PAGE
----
Q: What are some of your favorite quotes? (Real question: what misattributed quotes can you quickly recall that don’t make you sound too strange)
A: “Rather than the manufactured clash of civi;izations, we need to concentrate on the slow working together of cultures that overlap, borrow from each other, anlive together in far more interesting ways than any abridged or inauthentic mode of understanding can allow.” - Orientalism, Edward Said; “Mutato nomine de te fabula narratur” - Satires, Horace; “Better to reign in Hell than serve in Heaven.” - Paradise Lost, John Milton. “I can resist everything except temptation.” Lady Windermere’s Fan, Oscar Wilde.
Q: What’s a short story that moved you?
A: One of the short stories that has always stuck with me is Gabriel García Márquez's "The Handsomest Drowned Man in the World." I read it in high school. What struck me was the way Márquez bent the literary structure to capture a non-European tradition (this was one of my first exposures to a non-European tradition, and I was struggling with my own lack of belonging in traditional ethnic categories, owing to my father's unknown ethnic background. I also harbored a secret desire to write). This story managed to grab the reader and whisper, “Hey there's another tradition somewhere.” I would later go on, like so many others, to devour Márquez's work.
Q: Do you think you can work in an office-setting consistently?
A: Yes. I have worked in many office settings… If the real assumption is that I won’t be satisfied in an office setting after working outside of what then this is a tacit admission that there’s something grueling in the office culture, isn’t it?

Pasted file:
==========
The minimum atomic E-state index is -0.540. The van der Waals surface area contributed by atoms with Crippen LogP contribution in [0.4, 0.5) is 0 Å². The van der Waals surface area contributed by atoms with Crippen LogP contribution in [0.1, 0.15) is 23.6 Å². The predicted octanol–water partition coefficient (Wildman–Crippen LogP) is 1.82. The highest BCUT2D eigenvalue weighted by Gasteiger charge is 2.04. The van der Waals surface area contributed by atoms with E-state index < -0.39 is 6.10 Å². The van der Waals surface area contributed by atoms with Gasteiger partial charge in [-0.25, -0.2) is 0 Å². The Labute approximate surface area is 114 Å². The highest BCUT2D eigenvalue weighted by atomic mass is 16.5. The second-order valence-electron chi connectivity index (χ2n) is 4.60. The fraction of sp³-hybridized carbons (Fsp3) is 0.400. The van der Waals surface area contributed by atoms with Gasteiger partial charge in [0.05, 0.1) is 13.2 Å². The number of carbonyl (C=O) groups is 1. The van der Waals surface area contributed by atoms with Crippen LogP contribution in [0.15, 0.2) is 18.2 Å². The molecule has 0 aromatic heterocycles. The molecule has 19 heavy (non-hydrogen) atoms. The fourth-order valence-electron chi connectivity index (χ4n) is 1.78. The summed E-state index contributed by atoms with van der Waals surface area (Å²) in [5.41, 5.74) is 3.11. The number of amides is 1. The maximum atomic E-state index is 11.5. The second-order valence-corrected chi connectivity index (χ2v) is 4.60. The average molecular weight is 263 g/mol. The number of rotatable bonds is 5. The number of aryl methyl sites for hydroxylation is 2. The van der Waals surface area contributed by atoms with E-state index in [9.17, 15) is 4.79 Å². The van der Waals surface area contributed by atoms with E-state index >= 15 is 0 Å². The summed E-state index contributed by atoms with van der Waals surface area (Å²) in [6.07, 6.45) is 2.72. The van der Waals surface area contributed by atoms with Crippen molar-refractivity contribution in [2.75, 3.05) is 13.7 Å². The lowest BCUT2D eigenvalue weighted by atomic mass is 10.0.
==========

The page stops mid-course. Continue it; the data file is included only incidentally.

Q: What’s a book that you found meaningful?
A: The Power Broker by Robert Caro. Caro is one of the few writers I have ever read who lets the documents lead him, and yet who can scribble a compelling story. The book chronicles the life of Robert Moses who was never elected to public office but who covertly shaped New York (and thus the lives of those in the city). It tracks the power wielded by Moses, as well as the impact of that power, putting human faces to seemingly abstract questions. Moses' life and legacy have been forever marked by this book. The book also describes power in as vital a way as any other book I have ever read, with the possible exception of Caro's "Master of the Senate" series about LBJ. Ultimately, Moses was a dreamer and a reformer who was molded by the drug of power, or as Robert Caro has elsewhere indicated, “Power doesn’t corrupt. It reveals.”
Q: Who is someone (alive or dead) that you’d like to spend time with (and why)?
A: Hunter Thompson. The list is hard to narrow down, and one hesitates. But Thompson was so alive that it would be interesting to spend an afternoon with him. It almost doesn't matter what we do, but I would like to put him in a depressingly normal situation: going shopping at the grocery store, visiting elderly relatives, things of that nature. Alternatively, any time spent with Oscar Wilde would be well-spent.